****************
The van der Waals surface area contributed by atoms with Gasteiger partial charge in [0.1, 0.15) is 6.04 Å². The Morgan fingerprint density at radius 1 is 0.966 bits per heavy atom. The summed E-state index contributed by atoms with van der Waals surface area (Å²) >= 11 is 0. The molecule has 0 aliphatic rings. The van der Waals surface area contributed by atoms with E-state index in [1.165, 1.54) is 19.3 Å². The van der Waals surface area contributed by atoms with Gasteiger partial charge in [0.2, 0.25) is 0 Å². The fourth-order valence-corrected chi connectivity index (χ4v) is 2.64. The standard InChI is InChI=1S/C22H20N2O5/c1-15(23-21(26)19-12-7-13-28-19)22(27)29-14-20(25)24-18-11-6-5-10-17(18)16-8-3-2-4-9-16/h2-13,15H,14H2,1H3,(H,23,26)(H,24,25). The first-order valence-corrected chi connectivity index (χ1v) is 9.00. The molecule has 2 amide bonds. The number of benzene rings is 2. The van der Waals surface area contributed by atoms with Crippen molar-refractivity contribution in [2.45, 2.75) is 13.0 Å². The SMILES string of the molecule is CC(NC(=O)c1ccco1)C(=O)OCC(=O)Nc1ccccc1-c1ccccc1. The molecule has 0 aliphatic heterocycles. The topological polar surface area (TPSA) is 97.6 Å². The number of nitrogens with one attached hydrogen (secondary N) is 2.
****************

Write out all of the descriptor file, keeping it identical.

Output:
The van der Waals surface area contributed by atoms with Gasteiger partial charge in [0.1, 0.15) is 6.04 Å². The Morgan fingerprint density at radius 1 is 0.966 bits per heavy atom. The summed E-state index contributed by atoms with van der Waals surface area (Å²) >= 11 is 0. The molecule has 0 aliphatic rings. The van der Waals surface area contributed by atoms with E-state index in [1.165, 1.54) is 19.3 Å². The van der Waals surface area contributed by atoms with Gasteiger partial charge in [0.2, 0.25) is 0 Å². The fourth-order valence-corrected chi connectivity index (χ4v) is 2.64. The standard InChI is InChI=1S/C22H20N2O5/c1-15(23-21(26)19-12-7-13-28-19)22(27)29-14-20(25)24-18-11-6-5-10-17(18)16-8-3-2-4-9-16/h2-13,15H,14H2,1H3,(H,23,26)(H,24,25). The first-order valence-corrected chi connectivity index (χ1v) is 9.00. The molecule has 2 amide bonds. The number of benzene rings is 2. The van der Waals surface area contributed by atoms with Crippen molar-refractivity contribution in [2.45, 2.75) is 13.0 Å². The SMILES string of the molecule is CC(NC(=O)c1ccco1)C(=O)OCC(=O)Nc1ccccc1-c1ccccc1. The molecule has 0 aliphatic heterocycles. The topological polar surface area (TPSA) is 97.6 Å². The number of nitrogens with one attached hydrogen (secondary N) is 2.